California is not alone in this endeavor. In 2011, the state of Washington developed a plan for an Open Course Library that will contain online texts for 81 of the most popular courses. Forty-two courses are already completed. The Massachusetts Institute of Technology OpenCourseWare initiative also publishes almost all of the university's material for its students.
The Online Classroom
Textbooks won't be the only educational resource that will see increased online delivery in 2012. The classroom itself will also exist online more than ever before.
Ganis noted that at any large university, there are often certain core courses that are broken up into 10 or even 20 sections during any semester. While there will still be live classes, many students will experience the class via live or recorded video delivered online. While this may not sound like anything new, Ganis said the way it will be done is.
"Because there is just one professor and every student gets the same knowledge and information, there is no longer any advantage of having one professor over another and there is a lot more flexibility."
The difference will be in the new technology available and the higher production values of both the live broadcasts and the recorded videos.
"It will be high production value because the professors won't have the burden of producing the content: they will have the support of some very talented designers," said Ganis. "So, that's really going to shake-up the educational system starting fall 2012 and I think we're going to see it propagate very quickly."
Mobile computing will continue to grow on higher education campuses as more and more students access online lectures and other learning resources with their smartphones or tablets.
"In terms of becoming a much more exciting experience, mobile devices are certainly playing a role," said Ganis. "Certainly we can do easy things with mobile devices and it's already being done, like podcasts, or students taking pictures or videos and incorporating that into the classroom experience."
And ed tech companies appear eager to help schools take greater advantage of the potential offered by these devices. Desire2Learn's Mobile Web platform, for instance, enables students to access course materials, calendars, bookmarks, and other learning materials through their Blackberry, Android, or iOS devices.
Cator believes that handheld devices coupled with social media will create greater collaboration and learning opportunity in the coming year.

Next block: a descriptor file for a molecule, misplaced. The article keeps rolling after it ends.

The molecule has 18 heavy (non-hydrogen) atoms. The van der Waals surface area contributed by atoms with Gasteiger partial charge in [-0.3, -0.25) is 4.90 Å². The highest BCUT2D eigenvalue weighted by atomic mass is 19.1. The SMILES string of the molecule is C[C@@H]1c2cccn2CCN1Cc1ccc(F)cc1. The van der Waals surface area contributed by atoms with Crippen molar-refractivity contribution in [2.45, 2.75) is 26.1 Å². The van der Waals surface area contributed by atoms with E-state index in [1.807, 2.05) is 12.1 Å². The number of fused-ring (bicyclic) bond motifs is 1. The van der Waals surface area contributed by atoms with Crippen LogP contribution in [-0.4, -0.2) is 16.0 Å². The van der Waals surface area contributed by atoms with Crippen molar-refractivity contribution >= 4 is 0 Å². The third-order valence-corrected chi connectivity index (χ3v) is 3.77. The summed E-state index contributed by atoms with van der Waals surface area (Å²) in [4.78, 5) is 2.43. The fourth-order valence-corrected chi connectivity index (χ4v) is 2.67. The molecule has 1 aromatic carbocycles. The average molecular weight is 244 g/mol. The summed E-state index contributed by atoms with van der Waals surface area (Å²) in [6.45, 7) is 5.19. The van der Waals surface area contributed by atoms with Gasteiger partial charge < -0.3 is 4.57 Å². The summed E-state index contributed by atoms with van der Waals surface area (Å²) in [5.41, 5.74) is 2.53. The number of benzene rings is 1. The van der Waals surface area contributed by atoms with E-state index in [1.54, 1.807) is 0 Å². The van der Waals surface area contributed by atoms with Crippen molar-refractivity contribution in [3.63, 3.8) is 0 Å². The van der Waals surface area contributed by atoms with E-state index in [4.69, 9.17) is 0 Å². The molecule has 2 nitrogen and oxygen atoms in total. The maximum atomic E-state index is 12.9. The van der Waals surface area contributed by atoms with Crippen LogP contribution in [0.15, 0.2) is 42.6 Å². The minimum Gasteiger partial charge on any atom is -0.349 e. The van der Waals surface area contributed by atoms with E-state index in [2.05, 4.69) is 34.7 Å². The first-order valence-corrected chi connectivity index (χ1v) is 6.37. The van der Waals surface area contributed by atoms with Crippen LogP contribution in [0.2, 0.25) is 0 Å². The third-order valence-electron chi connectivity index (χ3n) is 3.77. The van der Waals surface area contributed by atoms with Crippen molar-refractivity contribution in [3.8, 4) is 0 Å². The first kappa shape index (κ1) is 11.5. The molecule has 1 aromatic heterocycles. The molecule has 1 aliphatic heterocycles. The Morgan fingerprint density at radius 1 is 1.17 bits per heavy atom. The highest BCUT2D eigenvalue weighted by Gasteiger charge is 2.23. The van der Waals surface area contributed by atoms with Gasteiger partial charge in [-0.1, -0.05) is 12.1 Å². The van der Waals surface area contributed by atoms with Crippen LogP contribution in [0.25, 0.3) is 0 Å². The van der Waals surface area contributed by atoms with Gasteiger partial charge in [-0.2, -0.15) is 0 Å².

"We have, in the past, been thinking about social networking just for socialness and we now can think about leveraging the same ability for people to connect to each other, but specifically to do school work and to learn together," said Cator.
Campuses Move to the Cloud
With so many resources and learning opportunities moving online, and pressed by the need to reduce IT infrastructure costs, more and more campuses will take advantage of the benefits provided by cloud technologies.
"I think what's interesting about cloud computing is that it allows resources to be available from a variety of places so it enables the improvement of content," said Cator.
"The truth of the matter is that the way many college and university budgets work is that they can't depreciate the equipment fast enough before it becomes not so useful. So what a lot of schools want to do is get out of the hardware and technology stack business, focus on content, and put as much in the cloud as possible," said Ganis. "It's just starting and will continue to increase. And as the equipment becomes depreciated, it will accelerate the movement to the cloud."
Ganis said that technological innovation is "all driven by Moore's Law," which states that the number of transistors that can be cheaply placed on a chip doubles approximately every two years, "and universities can't keep up with the technology. With budget cutbacks, rising costs, and the need to change outmoded business models, many institutions are candidly realizing that if they don't rapidly pursue smart innovation, they may severely undermine the future continuity of their schools."